My first encounter with Ben Meisner happened when I was in Williams Lake.
I was the editor of the Tribune and it was election time. Ben called me up and said he wanted to put me on his radio show to talk about the Cariboo election races (I don’t remember whether it was a federal or provincial election).
After the radio gig was over somebody asked me what it was like. I joked I talked for about two minutes and Ben for the other eight. He was probably saving this newspaper guy’s butt because I talk better through my keyboard than my mouth.
Last fall Ben had me back on his show to talk about the 2015 municipal election with his wife Elaine and Peter Ewart. We had a whole hour and Ben let us all run.
It seemed to go by in a flash. It was the most fun I’ve had in a long time.
There is a hole in the entire community’s heart today as we learn that Ben died Thursday.
Cut from the same cloth as media icons like Jack Webster, Ben was a giant when it came to reporting the news. Most people, especially politicians, were trepidatious about going on his show because Ben didn’t suffer fools gladly, and he took no prisoners.
If you were straight up with him, you were fine.
If you tried to sling him a line of B.S. he would not only call you on it, he would verbally tear you limb-from-limb leaving you wondering what happened. And, if you were a politician, your career in limbo.
He was a journalist’s journalist.
He was fearless in his pursuit of the truth. Oftentimes we journalists would stand in awe as Ben refused to accept the pablum and doublespeak served up by politicians … mighty and the not-so mighty.
He was after the truth, not a quote for his story or sound-bite for his radio show.
Sadly, too many journalists these days are after the latter, not the former.
We journalists could, and did, learn a lot from Ben.
Not only has the community lost a great man, the journalism world has lost a legend.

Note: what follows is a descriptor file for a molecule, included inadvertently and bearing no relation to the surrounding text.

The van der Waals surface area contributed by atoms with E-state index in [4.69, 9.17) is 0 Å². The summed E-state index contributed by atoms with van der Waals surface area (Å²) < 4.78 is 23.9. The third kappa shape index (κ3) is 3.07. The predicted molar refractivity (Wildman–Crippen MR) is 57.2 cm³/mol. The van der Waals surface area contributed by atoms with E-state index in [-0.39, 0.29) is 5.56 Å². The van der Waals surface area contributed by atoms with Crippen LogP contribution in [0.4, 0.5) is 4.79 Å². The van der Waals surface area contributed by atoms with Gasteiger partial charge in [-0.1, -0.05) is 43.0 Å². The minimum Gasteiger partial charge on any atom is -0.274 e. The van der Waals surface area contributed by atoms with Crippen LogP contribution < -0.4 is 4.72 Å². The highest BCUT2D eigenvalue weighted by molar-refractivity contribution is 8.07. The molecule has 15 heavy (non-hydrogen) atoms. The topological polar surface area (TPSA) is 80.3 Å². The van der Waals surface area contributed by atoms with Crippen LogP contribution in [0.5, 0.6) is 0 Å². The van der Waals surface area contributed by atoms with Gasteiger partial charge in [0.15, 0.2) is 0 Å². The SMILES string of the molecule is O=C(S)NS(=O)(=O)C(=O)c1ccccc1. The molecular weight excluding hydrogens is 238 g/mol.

My condolences to his family and Elaine, who is cut from the same journalistic cloth as Ben. His impact has certainly been felt:
““British Columbia lost a wise and passionate voice. For decades, Ben Meisner needed no introduction in Prince George and northern B.C. – his voice was instantly recognizable.
“Ben led more than just opinion – one of the true pioneers of new media, his willingness to adapt with the times is an example to current and future journalists throughout the province.
“Whenever you went on with Ben, you always knew one thing: be ready. He was friendly, but never failed to ask the tough questions. He knew that his listeners, and the adopted hometown he loved so much, deserved nothing less.”
– Premier Christy Clark
And at the risk of incurring Ben’s wrath for stealing, here are some comments from 250News:
• “Black was Black and White was White… You called it the way you seen it. No BULLSHIT. This city will be poorer for your loss. Hope there are jet boats up there. Good fishin’ Ben”
• “The City of Prince George has lost a man of principle, a man of conviction, a great man! But our loss pales in comparison to the loss that the Meisner family must now deal with. My condolences to Ben’s entire family at this most difficult time!”
• “Always a great and independent voice for the entire North. Proud to have known Ben and counted him a friend. Sincere condolences to Elaine and family. We shall not see his like again anytime soon.”
• “Ben always had the guts to ask the hard questions. The world would be a better place with more questioning like Ben. Cheers To a great Canadian.”
• Ben you brought us more than the news… You brought us a sense of community in your unique way that allowed for vigorous debate and diolog that allowed us to see our community from the perspective of the people in power down to relating the problems of the little guy. Our community was so much richer with your presence and will not likely find another like you any time again.”